Ask Dr. Nerdlove by Harris O'Malley

I Don’t Know If I Actually Like My Girlfriend.

DEAR DR. NERDLOVE: I am super unsure as to what I really, truly, want in my relationship. I have been dating my current girlfriend for 10 months, and I’ve been very happy for the most part.

I feel as though I should provide some context for the rest of my message, though. Increasingly, a past interest who I’ll name ‘M’ has been on my mind. As much as I do not like this, I have flirted with her regularly for the past several weeks. My current girlfriend (for convenience ‘J’) has been nothing but wonderful and supportive of me. I’m super happy with ‘J’ but I have been feeling unfulfilled despite how much I care for her.

‘J’ helped me to become comfortable with my sexuality while dating the opposite gender (I’m a bi guy), and I know that she is still incredibly into me. I, however, am not sure I feel the same. Honestly, I’m just confused as to whether or not I am responding to attention, or to an actual, true feeling of mine. I’d appreciate any advice you have on confusion during relationships!


What Do I Want?

DEAR WHAT DO I WANT: The first thing I feel that I have to point out is that being into other people doesn’t mean that you’re not into your partner, WDIW. If you’ve read me for long enough, then you already can sing along with the chorus: monogamy isn’t our default state. The fact that you’re attracted to people — including your ex — doesn’t automatically mean that something is wrong with your relationship. It just means that you’re a human with a sex-drive. A monogamous commitment just means that you promise not to date or sleep with other people; it doesn’t mean that you won’t want to.

Now that being said: I think you aren’t doing yourself any favors by flirting with your ex. While your attraction to her doesn’t have anything to do with your relationship to J, it can create problems where they may not necessarily exist already. The thrill of the new or different can clash with the comfort of the relationship you already have and make any discontentment seem larger and more meaningful by comparison. But those problems are just as likely to exist with other partners; you just haven’t been with them for long enough to encounter them. Or, in the case of exes and past crushes, you’ve been away for so long that nostalgia has filed away all the rough patches. It’s easy to feel like maybe this relationship isn’t right for you when this other one feels so much more exciting and perfect than the one you’ve been in for longer.

By that same token, however, this doesn’t mean that maybe your current relationship is right for you any more. You and your partner never stop growing as people. Hopefully you both grow and change together… but sometimes you grow apart too. That doesn’t mean that anyone has done anything wrong; it just means that you and your partner are going in different directions and this relationship doesn’t fit who you are now. Not every love story is meant to be an epic poem. Some are just meant to be a short story, and that’s fine. Hell, some are just meant to be a dirty limerick.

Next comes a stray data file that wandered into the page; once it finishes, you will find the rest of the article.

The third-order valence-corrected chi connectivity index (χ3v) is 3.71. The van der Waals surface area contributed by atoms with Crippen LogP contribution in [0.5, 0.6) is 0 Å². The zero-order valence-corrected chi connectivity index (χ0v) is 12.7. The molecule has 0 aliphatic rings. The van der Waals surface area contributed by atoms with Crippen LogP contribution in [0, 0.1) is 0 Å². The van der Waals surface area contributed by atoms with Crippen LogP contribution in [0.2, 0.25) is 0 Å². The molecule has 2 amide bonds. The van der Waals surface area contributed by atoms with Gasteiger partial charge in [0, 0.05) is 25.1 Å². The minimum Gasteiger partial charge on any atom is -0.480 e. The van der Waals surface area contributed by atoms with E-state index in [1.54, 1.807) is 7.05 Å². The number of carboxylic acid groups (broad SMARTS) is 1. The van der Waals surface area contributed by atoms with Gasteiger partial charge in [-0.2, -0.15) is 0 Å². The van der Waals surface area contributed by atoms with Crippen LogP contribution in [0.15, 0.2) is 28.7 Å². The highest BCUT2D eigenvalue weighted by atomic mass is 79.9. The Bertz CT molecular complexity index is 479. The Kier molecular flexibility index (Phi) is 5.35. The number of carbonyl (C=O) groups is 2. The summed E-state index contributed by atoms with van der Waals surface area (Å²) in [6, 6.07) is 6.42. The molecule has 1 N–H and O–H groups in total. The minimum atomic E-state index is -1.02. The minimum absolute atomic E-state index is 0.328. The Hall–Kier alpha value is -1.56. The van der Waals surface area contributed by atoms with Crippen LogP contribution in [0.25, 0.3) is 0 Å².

How do you tell dissatisfaction brought on by a new infatuation vs. an actual problem within your relationship? Well, some of this only comes with time and experience; the more relationship experience you have under your belt, the better you’re able to sort out infatuation and limerence from a deeper and more meaningful attraction. Similarly, the more you’ve dealt with the slings and arrows that come with dating another person — and the more you’re aware of your own needs in a relationship — the more you can tell when there’s an actual problem or whether you’re being distracted by the shiny new toy.

The first thing I would suggest is to knock off the flirting with M. I get that her interest and attention can be intoxicating, but for now you’re inviting trouble that you don’t need. If your dissatisfaction with J starts to fade within a couple of weeks of cutting things with M, then you’ve got your answer: you were getting off on the fact that someone else finds you hot. That doesn’t make you a bad person; that just makes you human, like the rest of us. However, if you find that you’re still bothered by your relationship with J, even without a potential new partner lurking in the background… well, then you know that your feeling unfulfilled was actually the check-engine light of your relationship, rather than something brought on by the allure of getting some strange.

Regardless, I think it would be a good idea that you do some hard thinking and interrogating your feelings about J. “Unfulfilled” covers a lot of territory. What, precisely, are you feeling like you’re missing? Is it simply the case that you’re not as attracted to her as you were in the beginning? Is it that things aren’t as exciting as they were in the early months? Are you finding that you have needs that aren’t being met, or is it just that this relationship hasn’t been as easy or effortless as it was at the start? The more you can dial in on the precise shape and texture of this unfulfilled feeling, the more you can tell whether it’s something to discuss with J or not. After all, the fact that you’re not necessarily feeling fulfilled doesn’t mean that this is a permanent situation. This could well be something that could be resolved with some conversations — awkward or otherwise.

Being into someone else doesn’t mean that the relationship is over. Being a little dissatisfied doesn’t mean that the relationship is flawed beyond repair. It’s an indication that you should pay attention. A little more mindfulness right now can mean the difference between a relationship that can be fixed, or one that’s reached its natural end.

Good luck.

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